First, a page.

Whisky tourism is worth tens of millions to the Scottish economy – travel across a region like Speyside, where there are 50+ distilleries, and you can see how a coherent strategy has been built around whisky – there is even a walking trail you can take, bringing you through the hills from distillery to distillery. But they have had decades to draw a roadmap for tourism, while here our industry is still in its infancy, with a number of distilleries in operation, in the process of being built, at the planning stage, and some that are still trying to get beyond being a pipe dream.

Dublin has a number of distilleries at various stages – the merchant princes of Irish whiskey, Jack and Stephen Teeling, sons of the legendary John Teeling, who opened Cooley distillery and democratised whiskey by selling it direct to bottlers, have an incredibly slick operation in Newmarket Square. Alltech agrifoods billionaire Pearse Lyons has his eponymous distillery housed inside an old church in the Liberties, while a couple of hundred years down the road the former owners of Bushmills, Diageo are building a distillery within one of the biggest tourist attractions in Ireland – the Guinness site at St James’s Gate. Also nearby is the Dublin Liberties Distillery, which has recently commenced construction. Meanwhile, the longest serving whiskey tourism hub in Dublin, the Bow Street Jameson Heritage Centre, recently re-opened after a massive €11m overhaul.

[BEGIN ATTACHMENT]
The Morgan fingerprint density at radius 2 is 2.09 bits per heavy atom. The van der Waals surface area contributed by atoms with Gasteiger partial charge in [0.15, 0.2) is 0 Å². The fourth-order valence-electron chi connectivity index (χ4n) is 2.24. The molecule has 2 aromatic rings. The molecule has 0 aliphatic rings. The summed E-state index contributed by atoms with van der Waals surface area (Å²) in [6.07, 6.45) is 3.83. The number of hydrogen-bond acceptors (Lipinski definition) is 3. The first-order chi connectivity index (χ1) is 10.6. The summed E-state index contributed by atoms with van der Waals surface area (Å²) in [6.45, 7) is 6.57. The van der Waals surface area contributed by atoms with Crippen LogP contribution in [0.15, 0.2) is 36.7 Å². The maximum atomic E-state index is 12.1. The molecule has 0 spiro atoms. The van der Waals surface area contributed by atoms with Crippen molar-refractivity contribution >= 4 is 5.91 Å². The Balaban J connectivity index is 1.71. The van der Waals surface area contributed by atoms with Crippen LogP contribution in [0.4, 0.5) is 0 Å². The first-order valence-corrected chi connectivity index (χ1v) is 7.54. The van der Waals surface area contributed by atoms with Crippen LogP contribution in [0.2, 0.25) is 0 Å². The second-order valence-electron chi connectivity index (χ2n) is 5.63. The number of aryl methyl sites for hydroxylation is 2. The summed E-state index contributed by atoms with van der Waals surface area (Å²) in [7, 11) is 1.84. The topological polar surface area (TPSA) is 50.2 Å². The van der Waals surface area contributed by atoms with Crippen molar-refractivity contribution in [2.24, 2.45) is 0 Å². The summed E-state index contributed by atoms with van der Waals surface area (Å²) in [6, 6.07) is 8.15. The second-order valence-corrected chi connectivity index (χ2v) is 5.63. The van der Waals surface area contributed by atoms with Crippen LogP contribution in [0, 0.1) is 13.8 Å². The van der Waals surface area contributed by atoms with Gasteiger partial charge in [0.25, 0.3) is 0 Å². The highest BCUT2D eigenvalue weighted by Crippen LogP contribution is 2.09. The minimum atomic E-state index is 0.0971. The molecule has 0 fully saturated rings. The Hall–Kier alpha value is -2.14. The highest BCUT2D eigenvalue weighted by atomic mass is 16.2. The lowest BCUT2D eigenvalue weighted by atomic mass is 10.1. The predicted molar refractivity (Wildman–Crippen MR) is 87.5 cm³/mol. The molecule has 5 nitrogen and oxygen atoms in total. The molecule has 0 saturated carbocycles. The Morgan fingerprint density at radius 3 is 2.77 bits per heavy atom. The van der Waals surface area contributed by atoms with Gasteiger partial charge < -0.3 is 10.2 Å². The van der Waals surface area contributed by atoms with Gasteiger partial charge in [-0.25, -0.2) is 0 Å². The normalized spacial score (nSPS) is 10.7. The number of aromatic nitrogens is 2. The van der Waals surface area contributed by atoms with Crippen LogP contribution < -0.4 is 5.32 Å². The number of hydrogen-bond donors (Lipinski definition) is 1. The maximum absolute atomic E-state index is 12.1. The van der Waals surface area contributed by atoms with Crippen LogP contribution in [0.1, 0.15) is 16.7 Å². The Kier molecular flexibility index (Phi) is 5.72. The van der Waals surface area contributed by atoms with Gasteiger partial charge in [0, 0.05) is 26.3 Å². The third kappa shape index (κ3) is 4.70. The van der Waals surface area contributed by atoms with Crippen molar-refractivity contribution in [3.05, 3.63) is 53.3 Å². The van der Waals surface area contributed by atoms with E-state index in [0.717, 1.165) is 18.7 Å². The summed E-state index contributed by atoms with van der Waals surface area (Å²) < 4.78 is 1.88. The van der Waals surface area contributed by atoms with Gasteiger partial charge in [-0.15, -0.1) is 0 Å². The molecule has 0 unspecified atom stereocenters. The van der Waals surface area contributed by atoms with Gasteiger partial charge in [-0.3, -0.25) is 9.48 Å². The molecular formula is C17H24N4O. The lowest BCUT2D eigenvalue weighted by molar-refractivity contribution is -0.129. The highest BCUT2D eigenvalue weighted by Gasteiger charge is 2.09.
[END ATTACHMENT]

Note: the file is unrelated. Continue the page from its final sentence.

But Dublin doesn’t need a selection of distilleries to attract tourists – it is simply another string to the city’s bow. It is the distilleries spread across the country that need to be brought together under one tourism vision.

Outside the Pale, the Jameson Heritage Centre in Midleton is the biggest whiskey tourism draw that Ireland has right now, bringing in hundreds of thousands of tourists each year. But what gives Midleton the edge over their Dublin wing is that they have the heritage, the history, and – tucked away behind it all – one of the most modern, efficient distilleries in the world. In recent years Midleton added another attraction – an experimental micro-distillery.

Ignacio Peregrina, General Manager at The Jameson Experience Midleton: “Since we opened in 1992 we have been delighted to welcome over 2.3 million visitors to Midleton. We’re always delighted to bring our heritage to life for new audiences and send people home as strong ambassadors for Irish whiskey. In the last 25 years, we’ve welcomed people from all over the world from Hollywood royalty, Kevin Spacey to Cork royalty, Roy Keane!”